Saturday, October 05, 2013

We are children - The Instructor

This is a continuation of my series on Clement of Alexandria and his book, "The Instructor." If you are new to this series or are unfamiliar with Clement and his book, you may want to first read the introduction to this series.
"That, then, Pædagogy is the training of children, is clear from the word itself. It remains for us to consider the children whom Scripture points to; then to give the pædagogue charge of them. We are the children. In many ways Scripture celebrates us, and describes us in manifold figures of speech, giving variety to the simplicity of the faith by diverse names." (Clement of Alexandria, The Instructor, Book 1, Chapter 5)
Regardless of how old we are or how long we have walked with Jesus, we are still children in His sight and, as His children, He takes upon Himself the role of our Pedagogy, or teacher. The scriptures refer to us in many different ways, and in many of them we are addressed by terms that remind us of the simplicity of our faith in Christ. Paul warns us that we should be on our guard lest the devil, or anyone else, should lead us, "astray from the simplicity and purity of devotion to Christ." (2 Corinthians 11:3) Along with being called children, we are also called by the names of young animals, such as lambs, suckling calves, doves, turtle doves, and colts. In all these similes, He alludes to a nature that is
"the simple children... tenderness and simplicity of disposition in men which constitutes innocence... harmlessness and innocence and placable nature... unyoked to vice, not broken in by wickedness; but simple, and bounding joyously to the Father alone... free and new-born, jubilant by means of faith, ready to run to the truth, swift to speed to salvation, that tread and stamp under foot the things of the world." (Clement of Alexandria, The Instructor, Book 1, Chapter 5)
These similes depict our childhood with God, our eternal youth, as opposed to being men and women of the world.
"And if we have one Master in heaven, as the Scripture says, then by common consent those on the earth will be rightly called disciples. For so is the truth, that perfection is with the Lord, who is always teaching, and infancy and childishness with us, who are always learning. Thus prophecy hath honoured perfection, by applying to it the appellation man. For instance, by David, He says of the devil: 'The Lord abhors the man of blood;' he calls him man, as perfect in wickedness. And the Lord is called man, because He is perfect in righteousness." (Clement of Alexandria, The Instructor, Book 1, Chapter 5)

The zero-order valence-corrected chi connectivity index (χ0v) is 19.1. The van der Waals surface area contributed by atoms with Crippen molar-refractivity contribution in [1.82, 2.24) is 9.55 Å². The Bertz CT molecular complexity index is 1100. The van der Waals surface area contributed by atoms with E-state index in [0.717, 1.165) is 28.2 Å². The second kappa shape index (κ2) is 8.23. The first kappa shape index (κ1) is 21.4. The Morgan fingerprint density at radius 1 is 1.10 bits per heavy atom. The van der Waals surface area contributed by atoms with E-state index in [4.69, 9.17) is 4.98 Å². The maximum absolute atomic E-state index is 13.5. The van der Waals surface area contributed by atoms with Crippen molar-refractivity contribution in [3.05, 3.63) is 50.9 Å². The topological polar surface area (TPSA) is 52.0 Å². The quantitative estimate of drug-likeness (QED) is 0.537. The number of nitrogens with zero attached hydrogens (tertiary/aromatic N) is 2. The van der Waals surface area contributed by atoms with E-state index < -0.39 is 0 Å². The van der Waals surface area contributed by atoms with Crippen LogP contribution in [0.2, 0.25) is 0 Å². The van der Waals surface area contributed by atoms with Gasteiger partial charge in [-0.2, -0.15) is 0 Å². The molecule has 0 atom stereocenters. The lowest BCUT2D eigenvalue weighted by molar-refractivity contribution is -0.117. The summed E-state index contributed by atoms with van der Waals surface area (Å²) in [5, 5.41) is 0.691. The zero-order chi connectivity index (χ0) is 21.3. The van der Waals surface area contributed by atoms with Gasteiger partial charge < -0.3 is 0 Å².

Compared to our Lord, who is perfect in righteousness, we will always be children, always learning, always growing, always being guided and disciples into the things and ways of God. As our Father, God also discipline us for our good that we might grow in righteousness. The writer of Hebrews says, "It is for discipline that you endure; God deals with you as with sons; for what son is there whom his father does not discipline? But if you are without discipline, of which all have become partakers, then you are illegitimate children and not sons." (Hebrews 12:7-8) Clement put it this way,
"And we also in truth, honouring the fairest and most perfect objects in life with an appellation derived from the word child, have named training and discipline [from that same word]. Discipline we declare to be right guiding from childhood to virtue." (Clement of Alexandria, The Instructor, Book 1, Chapter 5)
It is the work of our Instructor, the very Son of God, to guides us from childishness to virtue; to leads us from selfishness to god-likeness, to lead us from being infantile to of full stature. Jesus is our instructor, our teacher, and our guide. Let us give ourselves to His gentle hand and His gentle ways that we might grow up to be like Him. "Take My yoke upon you and learn from Me, for I am gentle and humble in heart, and you will find rest for your souls. For My yoke is easy and My burden is light." (Matthew 11:29-30)

David Robison

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